The unfortunate consequences of such un-principled economic activity, though often unintentional, are: the exploitation of individuals, the breakdown of families, the disintegration of community, and the violation of the environment. When the un-principled actions are intentional, the consequences are even greater. Self-interest, narrowly understood, becomes the guide for behavior, and one seeks to get away with whatever is possible.
There is no doubt that capitalist systems have been the most successful in creating material wealth. However, if such economies are not centered on classic religious principles, which clarify the nature, purpose, and value of human life, then serious breakdown accompanies the creation of material wealth. Such systems cultivate un-principled actors who, in turn, create un-principled economic and social systems.
Individuals in such an un-principled system tend to perceive themselves as disconnected from others. They are often dominated by material desire, physical pleasures, and the usefulness of relationships as they benefit oneself. They are easily tempted by lust, greed, licence, and other maladies that destroy the virtuous human character that is needed to build a healthy society. Society itself becomes an un-principled system that reflects the individuals who create it. A confusion of values pervades the system, and individuals react to the confusion with resentment, envy, anger, and violence, even within the workplace. Relationships with employers, professional colleagues, family, and friends are pleasure-oriented and short-term. Adversarial relationships dominate institutions, community anomie becomes pervasive, and spiritual and material pollution abound. Consequently, manipulation, mistrust, and lack of participation characterize economic, political and social systems.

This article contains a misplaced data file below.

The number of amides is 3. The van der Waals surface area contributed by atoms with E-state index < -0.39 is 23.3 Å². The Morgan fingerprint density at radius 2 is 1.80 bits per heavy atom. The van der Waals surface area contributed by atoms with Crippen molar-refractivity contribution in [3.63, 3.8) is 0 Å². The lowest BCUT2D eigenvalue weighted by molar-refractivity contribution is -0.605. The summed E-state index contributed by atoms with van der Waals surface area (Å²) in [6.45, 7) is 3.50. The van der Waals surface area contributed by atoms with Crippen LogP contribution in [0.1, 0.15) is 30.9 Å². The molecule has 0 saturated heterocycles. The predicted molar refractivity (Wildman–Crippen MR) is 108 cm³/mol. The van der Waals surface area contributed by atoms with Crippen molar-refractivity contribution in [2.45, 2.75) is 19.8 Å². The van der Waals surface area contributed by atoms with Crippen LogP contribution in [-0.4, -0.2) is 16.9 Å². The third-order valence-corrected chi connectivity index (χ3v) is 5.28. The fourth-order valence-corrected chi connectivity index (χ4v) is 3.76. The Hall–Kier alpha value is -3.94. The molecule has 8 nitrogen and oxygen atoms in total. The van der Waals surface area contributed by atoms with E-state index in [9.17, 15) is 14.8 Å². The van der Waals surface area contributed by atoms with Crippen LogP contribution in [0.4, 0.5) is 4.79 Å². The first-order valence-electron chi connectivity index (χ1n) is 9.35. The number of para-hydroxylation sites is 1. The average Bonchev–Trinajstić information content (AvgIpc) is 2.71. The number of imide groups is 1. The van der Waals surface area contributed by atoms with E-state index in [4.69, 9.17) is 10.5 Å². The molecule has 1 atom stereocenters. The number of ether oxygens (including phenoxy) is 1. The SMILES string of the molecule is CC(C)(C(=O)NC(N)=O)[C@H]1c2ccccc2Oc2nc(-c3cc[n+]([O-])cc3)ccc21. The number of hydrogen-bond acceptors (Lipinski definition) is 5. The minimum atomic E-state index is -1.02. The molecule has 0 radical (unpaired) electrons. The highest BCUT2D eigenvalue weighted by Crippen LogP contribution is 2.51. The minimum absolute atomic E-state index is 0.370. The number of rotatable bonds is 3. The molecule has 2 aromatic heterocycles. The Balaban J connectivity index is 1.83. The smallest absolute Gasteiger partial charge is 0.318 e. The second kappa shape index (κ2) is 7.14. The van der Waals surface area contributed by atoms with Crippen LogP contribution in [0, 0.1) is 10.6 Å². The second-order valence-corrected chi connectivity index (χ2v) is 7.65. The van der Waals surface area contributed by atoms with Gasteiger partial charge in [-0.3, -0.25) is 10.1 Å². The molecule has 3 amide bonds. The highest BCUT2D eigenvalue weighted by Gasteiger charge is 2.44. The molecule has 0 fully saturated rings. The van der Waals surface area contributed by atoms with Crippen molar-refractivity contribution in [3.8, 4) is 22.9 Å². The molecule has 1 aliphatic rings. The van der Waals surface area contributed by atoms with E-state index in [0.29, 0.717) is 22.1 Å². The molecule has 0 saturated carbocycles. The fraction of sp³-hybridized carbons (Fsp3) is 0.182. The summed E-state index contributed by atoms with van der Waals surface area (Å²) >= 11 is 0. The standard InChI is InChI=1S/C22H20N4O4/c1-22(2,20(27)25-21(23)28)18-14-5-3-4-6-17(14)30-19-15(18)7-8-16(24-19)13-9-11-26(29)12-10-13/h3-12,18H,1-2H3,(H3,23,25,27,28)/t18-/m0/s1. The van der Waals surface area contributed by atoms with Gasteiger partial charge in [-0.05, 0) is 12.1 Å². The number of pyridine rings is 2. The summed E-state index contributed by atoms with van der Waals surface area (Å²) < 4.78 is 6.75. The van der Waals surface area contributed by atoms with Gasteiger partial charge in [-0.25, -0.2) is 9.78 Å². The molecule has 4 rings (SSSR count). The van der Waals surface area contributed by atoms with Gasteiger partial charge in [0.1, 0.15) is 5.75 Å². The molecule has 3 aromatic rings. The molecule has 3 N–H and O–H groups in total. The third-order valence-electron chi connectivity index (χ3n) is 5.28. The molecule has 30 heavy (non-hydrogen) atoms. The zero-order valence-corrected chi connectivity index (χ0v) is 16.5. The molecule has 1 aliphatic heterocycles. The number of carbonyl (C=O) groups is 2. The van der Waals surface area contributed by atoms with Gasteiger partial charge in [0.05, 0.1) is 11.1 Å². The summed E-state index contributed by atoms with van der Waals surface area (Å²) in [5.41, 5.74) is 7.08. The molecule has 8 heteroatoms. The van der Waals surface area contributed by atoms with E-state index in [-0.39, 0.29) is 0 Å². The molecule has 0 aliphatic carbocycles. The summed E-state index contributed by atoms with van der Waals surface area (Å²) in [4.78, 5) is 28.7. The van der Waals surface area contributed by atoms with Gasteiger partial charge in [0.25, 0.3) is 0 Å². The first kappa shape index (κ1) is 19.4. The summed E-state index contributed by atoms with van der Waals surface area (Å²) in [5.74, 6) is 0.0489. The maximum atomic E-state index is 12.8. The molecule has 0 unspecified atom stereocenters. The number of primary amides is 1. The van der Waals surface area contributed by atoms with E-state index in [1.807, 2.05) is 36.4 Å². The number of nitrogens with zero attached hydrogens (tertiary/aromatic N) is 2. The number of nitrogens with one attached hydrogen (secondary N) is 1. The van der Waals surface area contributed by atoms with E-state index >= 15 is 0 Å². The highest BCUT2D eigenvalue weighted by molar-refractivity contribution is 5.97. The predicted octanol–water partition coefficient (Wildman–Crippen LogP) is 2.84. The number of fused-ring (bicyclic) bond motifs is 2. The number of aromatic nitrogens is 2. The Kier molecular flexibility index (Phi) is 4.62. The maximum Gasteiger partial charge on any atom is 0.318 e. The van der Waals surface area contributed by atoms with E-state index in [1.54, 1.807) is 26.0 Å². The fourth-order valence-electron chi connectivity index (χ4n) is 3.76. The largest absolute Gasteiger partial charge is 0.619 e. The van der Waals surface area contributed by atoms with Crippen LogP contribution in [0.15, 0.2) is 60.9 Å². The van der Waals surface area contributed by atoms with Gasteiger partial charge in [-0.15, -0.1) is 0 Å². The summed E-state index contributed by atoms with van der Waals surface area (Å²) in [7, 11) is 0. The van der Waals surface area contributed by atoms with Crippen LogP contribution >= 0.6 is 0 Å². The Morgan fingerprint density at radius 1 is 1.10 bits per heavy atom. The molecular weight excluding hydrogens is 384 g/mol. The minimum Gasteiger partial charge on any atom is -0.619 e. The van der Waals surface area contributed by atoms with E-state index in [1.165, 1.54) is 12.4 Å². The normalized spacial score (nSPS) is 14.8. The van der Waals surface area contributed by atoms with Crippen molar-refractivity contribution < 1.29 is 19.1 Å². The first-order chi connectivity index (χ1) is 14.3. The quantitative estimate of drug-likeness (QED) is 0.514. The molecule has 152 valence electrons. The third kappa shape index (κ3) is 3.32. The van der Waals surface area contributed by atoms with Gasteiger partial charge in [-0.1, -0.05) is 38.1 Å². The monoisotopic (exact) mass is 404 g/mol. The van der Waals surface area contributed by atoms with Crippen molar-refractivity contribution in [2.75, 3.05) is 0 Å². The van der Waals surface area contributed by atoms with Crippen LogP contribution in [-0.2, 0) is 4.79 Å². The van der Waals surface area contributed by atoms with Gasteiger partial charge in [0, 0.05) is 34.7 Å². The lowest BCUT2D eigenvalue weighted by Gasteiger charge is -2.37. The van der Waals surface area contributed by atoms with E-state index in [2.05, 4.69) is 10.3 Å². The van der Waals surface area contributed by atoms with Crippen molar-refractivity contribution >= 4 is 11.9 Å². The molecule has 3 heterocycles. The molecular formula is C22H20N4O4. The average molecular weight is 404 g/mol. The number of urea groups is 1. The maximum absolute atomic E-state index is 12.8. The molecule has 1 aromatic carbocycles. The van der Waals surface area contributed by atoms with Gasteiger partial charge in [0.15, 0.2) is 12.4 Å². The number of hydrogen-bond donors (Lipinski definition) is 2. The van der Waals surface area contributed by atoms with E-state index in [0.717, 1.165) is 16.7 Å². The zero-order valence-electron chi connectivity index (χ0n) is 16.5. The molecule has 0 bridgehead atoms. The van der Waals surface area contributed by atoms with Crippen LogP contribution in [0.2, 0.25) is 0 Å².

The United States, perhaps the most capitalist system in the world, and perhaps still the "wealthiest" nation in the world, exhibits severe effects of un-principled behavior, which has massive social and economic costs. Compared with other developed countries, the United States has the:
highest number of murders (25,000 in 1991)
highest divorce rate
highest number of children involved in divorce
highest teenage pregnancy in the world
highest abortion rate in the world
highest percentage of teen abortion in the world
highest percentage of children living in a single parent household
highest percentage of violent deaths among youth
It is important to understand that un-principled economic activity has not "caused" these problems. The causes are more complex. However, our present systems of wealth creation and free enterprise are unfortunately now part of the problem because they reinforce so much un-principled behavior.